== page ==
Understanding public bond investor perceptions of enhanced private placement disclosure
3:15 – 3:30 pm Session Transition
3:30 − 5:00 pm Issuing Bonds in Times of Uncertainty and Adversity
Mark Haas, Michigan State University; Susan Fitzgerald, Moody's Investors Service; Christopher Good, RBC; Erik Kelly, Blue Rose Capital Advisors; and Jessica Wood, Standard & Poor's Global Ratings
Issuing bonds in times of uncertainty and adversity is particularly challenging when your university is the lead story in the news day after day. Universities are increasingly in the news dealing with a myriad of problems, some of which have resulted in lawsuits and governmental investigations. The panel will present a real-life case study on how a university and its financial partners worked together to meet the financing needs of the school and comply with all the various laws, rules and regulations throughout the bond issuance process.
Why ongoing relationships with financial partners are important
How bond issuance professionals can help universities prepare to navigate uncertain series of events
Why good communication channels and clear procedures are key to success and compliance
Wednesday, December 11, 2019
7:00 − 11:30 am Registration
7:00 − 8:00 am Breakfast
8:00 − 9:00 am Long-term Considerations Around P3s
Brad Leigh, Bowling Green State University; Brent Feller, Chapman & Cutler, LLP; and Yoon Lee, Blue Rose Capital Advisors
More and more colleges and universities, both public and private, are exploring partnerships with third-party entities to develop, own, maintain, and/or manage campus infrastructure and programs. The discussion goes beyond the initial economic and risk allocation analysis to highlight longer term considerations for the college/university, including tracking and compliance with private business use constraints; use of special purpose 501c3 entities to issue tax-exempt debt; unwinding a P3 financing structure; and other aspects of P3 financing.
Learn how tax-exempt debt can be leveraged in P3 project financing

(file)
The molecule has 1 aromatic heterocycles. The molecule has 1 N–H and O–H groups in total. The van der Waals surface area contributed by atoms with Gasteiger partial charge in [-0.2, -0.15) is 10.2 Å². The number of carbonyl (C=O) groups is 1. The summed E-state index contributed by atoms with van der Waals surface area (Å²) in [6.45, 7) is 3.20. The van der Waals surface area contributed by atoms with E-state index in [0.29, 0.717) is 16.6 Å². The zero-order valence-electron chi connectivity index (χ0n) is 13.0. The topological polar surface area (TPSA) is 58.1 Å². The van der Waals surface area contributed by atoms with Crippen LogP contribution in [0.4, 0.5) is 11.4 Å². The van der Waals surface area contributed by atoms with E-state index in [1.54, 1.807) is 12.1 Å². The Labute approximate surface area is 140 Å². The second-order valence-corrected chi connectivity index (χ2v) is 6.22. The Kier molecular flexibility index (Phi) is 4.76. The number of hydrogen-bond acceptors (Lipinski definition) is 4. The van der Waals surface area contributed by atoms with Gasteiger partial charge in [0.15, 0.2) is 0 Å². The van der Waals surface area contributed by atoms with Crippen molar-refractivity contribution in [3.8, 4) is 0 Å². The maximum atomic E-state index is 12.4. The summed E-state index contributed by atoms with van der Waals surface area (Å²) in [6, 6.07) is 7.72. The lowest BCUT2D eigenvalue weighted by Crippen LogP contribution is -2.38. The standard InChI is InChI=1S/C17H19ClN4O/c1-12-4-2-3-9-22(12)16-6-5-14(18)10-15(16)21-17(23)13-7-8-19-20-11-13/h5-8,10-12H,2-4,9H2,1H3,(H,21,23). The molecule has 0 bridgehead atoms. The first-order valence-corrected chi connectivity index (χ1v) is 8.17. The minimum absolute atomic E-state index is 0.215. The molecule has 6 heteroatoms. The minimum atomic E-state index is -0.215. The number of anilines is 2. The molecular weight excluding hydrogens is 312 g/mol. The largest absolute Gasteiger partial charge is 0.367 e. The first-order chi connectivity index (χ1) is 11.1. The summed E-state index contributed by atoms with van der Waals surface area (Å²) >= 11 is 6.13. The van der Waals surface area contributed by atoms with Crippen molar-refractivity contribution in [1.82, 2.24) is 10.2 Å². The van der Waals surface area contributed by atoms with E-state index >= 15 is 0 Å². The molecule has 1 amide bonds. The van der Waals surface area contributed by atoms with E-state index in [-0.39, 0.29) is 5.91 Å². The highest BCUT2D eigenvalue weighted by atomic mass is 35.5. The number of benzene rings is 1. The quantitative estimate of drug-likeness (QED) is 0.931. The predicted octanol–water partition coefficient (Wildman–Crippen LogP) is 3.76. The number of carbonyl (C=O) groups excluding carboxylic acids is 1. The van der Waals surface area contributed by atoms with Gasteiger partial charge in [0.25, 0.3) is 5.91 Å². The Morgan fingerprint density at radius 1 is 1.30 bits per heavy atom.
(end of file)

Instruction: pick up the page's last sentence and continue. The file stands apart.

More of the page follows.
Understand private business use concerns with P3 contracts
Understand ongoing financial considerations associated with P3s
9:00 – 9:15 am Morning Refreshment Break and Networking
9:15 – 10:15 am Private Use: Examples, Exceptions and Safe Harbors
Alison Benge, Pacifica Law Group and Stacey Lewis, Pacifica Law Group
This session examines the restrictions on private use of tax-exempt bond proceeds with respect to governmental and 501(c)(3) projects. A brief introduction to the various types of private use and the exceptions provided in the Regulations will be provided. Typical scenarios that may arise for universities will also be discussed, including management contracts, research agreements and naming rights, and the applicable safe harbors provided by the IRS.
Identifying potential private use
Learning the exceptions to private use
Applying private use rules to management contracts, research agreements, and naming rights agreements
10:15 − 10:30 am Session Transition
10:30 am − 12:00 pm Session Under Development
12:00 − 1:15 pm Networking Lunch
1:15 − 1:45 pm What Happens When LIBOR Goes Away?
Nancy Burke, Chapman & Cutler, LLP and Sam Gruer, Blue Rose Capital Advisors
With the proposed transition away from LIBOR to the Secured Overnight Financing Rate (SOFR) by 2021, the discussion will focus on the latest market developments, other alternative indices being proposed, and fallback language in new and existing contracts. Planning opportunities and specific issues involving tax-exempt financing will also be reviewed.
Understand market alternatives to LIBOR
Understand documentation issues, including fallback language in new and existing contracts
Understand tax reissuance considerations triggered by the transition
1:45 − 2:00 pm Session Transition
2:00 − 3:00 pm IRS Audits 101
Justin Hughes, Esq., DAC Bond
This session will provide basic information on the stages of an IRS examination and will walk through the questions from an actual IRS Informational Document Request ("IDR"). Through review of the IDR questions, attendees will learn best practices for being compliant in the various areas covered by the IDR; including record retention, tracking the expenditure of proceeds, private business use, and arbitrage rebate.
Review the stages of an IRS examination
Discuss questions and documentation requests typically covered in an IRS audit
Review best practice methods for being prepared for an IRS examination
3:00 pm Tax-Exempt Bond Compliance Conference 2019 ends
Note: Program Agenda and speakers are subject to change.